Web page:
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M05-20

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M05-20  [#permalink]

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New post 16 Sep 2014, 00:25
1
9
00:00
A
B
C
D
E

Difficulty:

  55% (hard)

Question Stats:

60% (02:03) correct 40% (02:25) wrong based on 126 sessions

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Re M05-20  [#permalink]

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New post 16 Sep 2014, 00:25
1
1
Official Solution:


When positive integer \(p\) is divided by 7 the remainder is 2: \(p=7q+2\), so p can be: 2, 9, 16, 23, 30, 37, 44, 51, 58, 65, 72, ...

(1) \(p\) is divisible by 2 and 3. This statement tells that \(p\) is a multiple of 6, so \(p\) could be 30 (answer NO) or 72 (answer YES). Not sufficient.

(2) \(p \lt 100\). Clearly insufficient.

(1)+(2) \(p\) can still be 30 (answer NO) or 72 (answer YES). Not sufficient.


Answer: E
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Re: M05-20  [#permalink]

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New post 28 Sep 2016, 10:11
Is there an algebraic solution to this, rather than having to write the first 10 possible values of p?
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Re: M05-20  [#permalink]

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New post 11 Jan 2017, 18:03
rajarams wrote:
Is there an algebraic solution to this, rather than having to write the first 10 possible values of p?


Experts - Please suggest if this can be solved by some other method

Thanks
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Re: M05-20  [#permalink]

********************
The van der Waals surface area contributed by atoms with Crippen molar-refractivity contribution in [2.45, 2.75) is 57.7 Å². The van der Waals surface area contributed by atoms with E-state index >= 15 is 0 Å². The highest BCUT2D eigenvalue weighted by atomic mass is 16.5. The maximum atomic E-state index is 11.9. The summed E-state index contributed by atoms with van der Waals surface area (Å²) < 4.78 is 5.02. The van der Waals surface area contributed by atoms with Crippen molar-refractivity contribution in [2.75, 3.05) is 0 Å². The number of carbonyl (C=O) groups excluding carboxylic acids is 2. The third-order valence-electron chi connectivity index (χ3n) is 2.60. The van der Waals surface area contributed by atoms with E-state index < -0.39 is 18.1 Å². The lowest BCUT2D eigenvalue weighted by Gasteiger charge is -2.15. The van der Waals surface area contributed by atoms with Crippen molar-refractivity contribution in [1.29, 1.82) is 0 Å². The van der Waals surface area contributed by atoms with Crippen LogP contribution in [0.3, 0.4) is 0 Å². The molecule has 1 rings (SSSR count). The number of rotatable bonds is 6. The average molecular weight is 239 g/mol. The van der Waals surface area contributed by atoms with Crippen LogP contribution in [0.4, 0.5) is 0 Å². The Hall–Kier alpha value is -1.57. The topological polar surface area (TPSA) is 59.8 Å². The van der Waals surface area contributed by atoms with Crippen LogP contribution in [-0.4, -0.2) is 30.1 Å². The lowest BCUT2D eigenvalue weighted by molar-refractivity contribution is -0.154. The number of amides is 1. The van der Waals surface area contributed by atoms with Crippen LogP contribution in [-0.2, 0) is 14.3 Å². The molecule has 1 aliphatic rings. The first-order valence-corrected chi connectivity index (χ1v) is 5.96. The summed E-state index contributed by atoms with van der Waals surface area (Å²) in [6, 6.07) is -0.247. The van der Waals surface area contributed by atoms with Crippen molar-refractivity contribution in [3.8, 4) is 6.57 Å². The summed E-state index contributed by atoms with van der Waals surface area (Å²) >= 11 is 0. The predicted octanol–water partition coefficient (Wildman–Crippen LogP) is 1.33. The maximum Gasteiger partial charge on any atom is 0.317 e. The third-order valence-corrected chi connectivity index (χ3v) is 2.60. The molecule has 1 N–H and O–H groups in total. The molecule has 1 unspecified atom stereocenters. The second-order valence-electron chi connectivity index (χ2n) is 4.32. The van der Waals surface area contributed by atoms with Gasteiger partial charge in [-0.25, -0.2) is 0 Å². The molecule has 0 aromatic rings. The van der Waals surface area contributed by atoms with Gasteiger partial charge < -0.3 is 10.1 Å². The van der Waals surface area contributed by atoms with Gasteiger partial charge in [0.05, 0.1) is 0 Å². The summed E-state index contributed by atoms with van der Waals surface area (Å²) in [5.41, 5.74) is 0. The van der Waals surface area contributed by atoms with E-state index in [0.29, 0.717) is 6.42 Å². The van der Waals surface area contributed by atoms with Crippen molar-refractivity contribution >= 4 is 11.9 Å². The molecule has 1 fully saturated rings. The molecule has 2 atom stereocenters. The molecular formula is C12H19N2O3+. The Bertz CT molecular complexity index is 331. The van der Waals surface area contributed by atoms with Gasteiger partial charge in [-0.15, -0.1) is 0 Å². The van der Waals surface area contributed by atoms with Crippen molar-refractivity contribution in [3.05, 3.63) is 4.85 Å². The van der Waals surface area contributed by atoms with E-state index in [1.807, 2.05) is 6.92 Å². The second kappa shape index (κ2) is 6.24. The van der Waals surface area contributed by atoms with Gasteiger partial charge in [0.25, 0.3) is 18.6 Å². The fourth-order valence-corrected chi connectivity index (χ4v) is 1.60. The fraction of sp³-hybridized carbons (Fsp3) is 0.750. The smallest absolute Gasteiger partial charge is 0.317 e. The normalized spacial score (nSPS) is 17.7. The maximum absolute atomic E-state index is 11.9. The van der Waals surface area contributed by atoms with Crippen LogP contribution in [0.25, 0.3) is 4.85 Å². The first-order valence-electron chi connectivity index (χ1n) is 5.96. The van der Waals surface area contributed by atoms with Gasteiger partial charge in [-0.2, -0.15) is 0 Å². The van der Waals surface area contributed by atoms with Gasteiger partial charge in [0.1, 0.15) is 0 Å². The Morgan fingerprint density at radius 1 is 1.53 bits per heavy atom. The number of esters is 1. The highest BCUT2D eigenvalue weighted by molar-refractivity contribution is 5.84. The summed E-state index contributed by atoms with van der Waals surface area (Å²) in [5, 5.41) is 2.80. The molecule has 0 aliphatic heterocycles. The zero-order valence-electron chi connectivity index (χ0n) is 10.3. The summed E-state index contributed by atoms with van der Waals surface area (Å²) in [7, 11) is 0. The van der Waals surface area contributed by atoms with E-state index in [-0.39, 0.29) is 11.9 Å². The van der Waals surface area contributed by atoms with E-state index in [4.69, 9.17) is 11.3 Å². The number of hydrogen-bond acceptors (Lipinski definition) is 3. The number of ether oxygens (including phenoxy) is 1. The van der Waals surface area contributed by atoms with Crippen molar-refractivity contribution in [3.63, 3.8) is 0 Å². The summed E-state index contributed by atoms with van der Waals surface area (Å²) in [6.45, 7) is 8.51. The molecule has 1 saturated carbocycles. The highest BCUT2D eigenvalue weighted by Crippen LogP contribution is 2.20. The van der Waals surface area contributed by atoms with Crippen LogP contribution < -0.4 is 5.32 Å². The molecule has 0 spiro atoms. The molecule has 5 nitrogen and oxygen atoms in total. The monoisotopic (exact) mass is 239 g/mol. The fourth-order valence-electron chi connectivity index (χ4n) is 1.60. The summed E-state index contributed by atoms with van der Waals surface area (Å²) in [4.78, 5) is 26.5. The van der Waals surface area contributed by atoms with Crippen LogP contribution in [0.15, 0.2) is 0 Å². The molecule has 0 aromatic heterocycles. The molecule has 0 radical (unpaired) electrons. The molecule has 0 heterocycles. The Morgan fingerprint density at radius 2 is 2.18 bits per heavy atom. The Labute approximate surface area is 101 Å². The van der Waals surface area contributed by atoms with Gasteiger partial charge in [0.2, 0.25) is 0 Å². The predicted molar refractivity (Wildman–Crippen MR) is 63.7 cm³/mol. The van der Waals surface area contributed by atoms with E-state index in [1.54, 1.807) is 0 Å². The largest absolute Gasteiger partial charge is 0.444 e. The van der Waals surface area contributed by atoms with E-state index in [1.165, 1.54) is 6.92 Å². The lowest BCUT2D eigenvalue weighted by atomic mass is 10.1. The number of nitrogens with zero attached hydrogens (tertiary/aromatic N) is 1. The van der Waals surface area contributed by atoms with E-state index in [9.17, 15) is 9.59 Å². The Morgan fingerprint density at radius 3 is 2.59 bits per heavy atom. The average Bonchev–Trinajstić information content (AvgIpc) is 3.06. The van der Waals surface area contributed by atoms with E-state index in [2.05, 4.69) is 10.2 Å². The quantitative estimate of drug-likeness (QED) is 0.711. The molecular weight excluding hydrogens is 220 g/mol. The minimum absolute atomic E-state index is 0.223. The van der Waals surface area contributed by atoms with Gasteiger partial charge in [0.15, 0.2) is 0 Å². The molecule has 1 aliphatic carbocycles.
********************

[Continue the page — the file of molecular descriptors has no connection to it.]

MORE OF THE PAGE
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New post 11 Jan 2017, 21:59
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Re: M05-20  [#permalink]

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New post 09 Dec 2018, 16:20
When positive integer p is divided by 7 the remainder is 2.

Algebraically this means
Step 1. p/7 = Q +2/7 (p divided by 7 equals some quotient + remainder 2 (always express over divisor))
Step 2. multiply by 7
7*(p/7 = Q +2/7)
P = 7Q +2 where Q can be 0
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Re: M05-20  [#permalink]

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New post 30 Jun 2019, 14:18
I understand the step in (1) where the numbers come out to be 30 and 72 because they fit the criteria, but what does the remainders 72 and 30 when they're divided by 8 have to do with it? Nowhere in the questions does it mention that the remainder of p/8 has to be 2.

Though, I do think it makes sense that (1) does not suffice because 30 and 72 could both be answers, so isn't sufficient.

Am I on the right track?

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Re: M05-20   [#permalink] 30 Jun 2019, 14:18
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